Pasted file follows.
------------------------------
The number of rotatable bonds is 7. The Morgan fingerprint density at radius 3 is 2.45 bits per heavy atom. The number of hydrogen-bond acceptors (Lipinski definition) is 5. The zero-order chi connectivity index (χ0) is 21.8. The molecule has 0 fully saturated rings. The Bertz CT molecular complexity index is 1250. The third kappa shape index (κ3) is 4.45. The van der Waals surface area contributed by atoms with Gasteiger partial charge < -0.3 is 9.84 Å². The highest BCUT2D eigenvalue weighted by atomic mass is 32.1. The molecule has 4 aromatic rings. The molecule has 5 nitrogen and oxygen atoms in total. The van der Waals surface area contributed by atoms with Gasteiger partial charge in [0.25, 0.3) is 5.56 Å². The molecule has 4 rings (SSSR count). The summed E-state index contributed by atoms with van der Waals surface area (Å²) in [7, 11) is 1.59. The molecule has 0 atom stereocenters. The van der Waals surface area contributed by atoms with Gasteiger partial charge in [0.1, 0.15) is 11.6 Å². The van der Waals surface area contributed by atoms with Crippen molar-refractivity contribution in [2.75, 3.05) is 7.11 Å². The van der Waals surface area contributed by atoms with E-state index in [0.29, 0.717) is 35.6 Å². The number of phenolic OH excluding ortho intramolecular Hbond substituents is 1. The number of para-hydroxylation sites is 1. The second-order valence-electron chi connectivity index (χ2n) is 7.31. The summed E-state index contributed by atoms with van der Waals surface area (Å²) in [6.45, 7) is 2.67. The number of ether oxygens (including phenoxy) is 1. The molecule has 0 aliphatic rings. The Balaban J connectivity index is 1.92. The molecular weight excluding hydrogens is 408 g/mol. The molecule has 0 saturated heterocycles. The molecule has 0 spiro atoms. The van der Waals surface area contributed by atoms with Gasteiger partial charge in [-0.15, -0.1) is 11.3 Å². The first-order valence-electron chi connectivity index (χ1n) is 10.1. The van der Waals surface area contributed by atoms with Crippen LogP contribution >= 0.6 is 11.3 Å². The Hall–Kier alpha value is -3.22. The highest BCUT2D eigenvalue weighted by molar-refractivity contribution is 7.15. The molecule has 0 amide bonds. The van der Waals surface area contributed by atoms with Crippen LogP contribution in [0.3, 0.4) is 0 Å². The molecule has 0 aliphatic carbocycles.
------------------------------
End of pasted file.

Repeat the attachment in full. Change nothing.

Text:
The number of rotatable bonds is 7. The Morgan fingerprint density at radius 3 is 2.45 bits per heavy atom. The number of hydrogen-bond acceptors (Lipinski definition) is 5. The zero-order chi connectivity index (χ0) is 21.8. The molecule has 0 fully saturated rings. The Bertz CT molecular complexity index is 1250. The third kappa shape index (κ3) is 4.45. The van der Waals surface area contributed by atoms with Gasteiger partial charge < -0.3 is 9.84 Å². The highest BCUT2D eigenvalue weighted by atomic mass is 32.1. The molecule has 4 aromatic rings. The molecule has 5 nitrogen and oxygen atoms in total. The van der Waals surface area contributed by atoms with Gasteiger partial charge in [0.25, 0.3) is 5.56 Å². The molecule has 4 rings (SSSR count). The summed E-state index contributed by atoms with van der Waals surface area (Å²) in [7, 11) is 1.59. The molecule has 0 atom stereocenters. The van der Waals surface area contributed by atoms with Gasteiger partial charge in [0.1, 0.15) is 11.6 Å². The van der Waals surface area contributed by atoms with Crippen molar-refractivity contribution in [2.75, 3.05) is 7.11 Å². The van der Waals surface area contributed by atoms with E-state index in [0.29, 0.717) is 35.6 Å². The number of phenolic OH excluding ortho intramolecular Hbond substituents is 1. The number of para-hydroxylation sites is 1. The second-order valence-electron chi connectivity index (χ2n) is 7.31. The summed E-state index contributed by atoms with van der Waals surface area (Å²) in [6.45, 7) is 2.67. The number of ether oxygens (including phenoxy) is 1. The molecule has 0 aliphatic rings. The Balaban J connectivity index is 1.92. The molecular weight excluding hydrogens is 408 g/mol. The molecule has 0 saturated heterocycles. The molecule has 0 spiro atoms. The van der Waals surface area contributed by atoms with Gasteiger partial charge in [-0.15, -0.1) is 11.3 Å². The first-order valence-electron chi connectivity index (χ1n) is 10.1. The van der Waals surface area contributed by atoms with Crippen LogP contribution >= 0.6 is 11.3 Å². The Hall–Kier alpha value is -3.22. The highest BCUT2D eigenvalue weighted by molar-refractivity contribution is 7.15. The molecule has 0 amide bonds. The van der Waals surface area contributed by atoms with Crippen LogP contribution in [0.3, 0.4) is 0 Å². The molecule has 0 aliphatic carbocycles.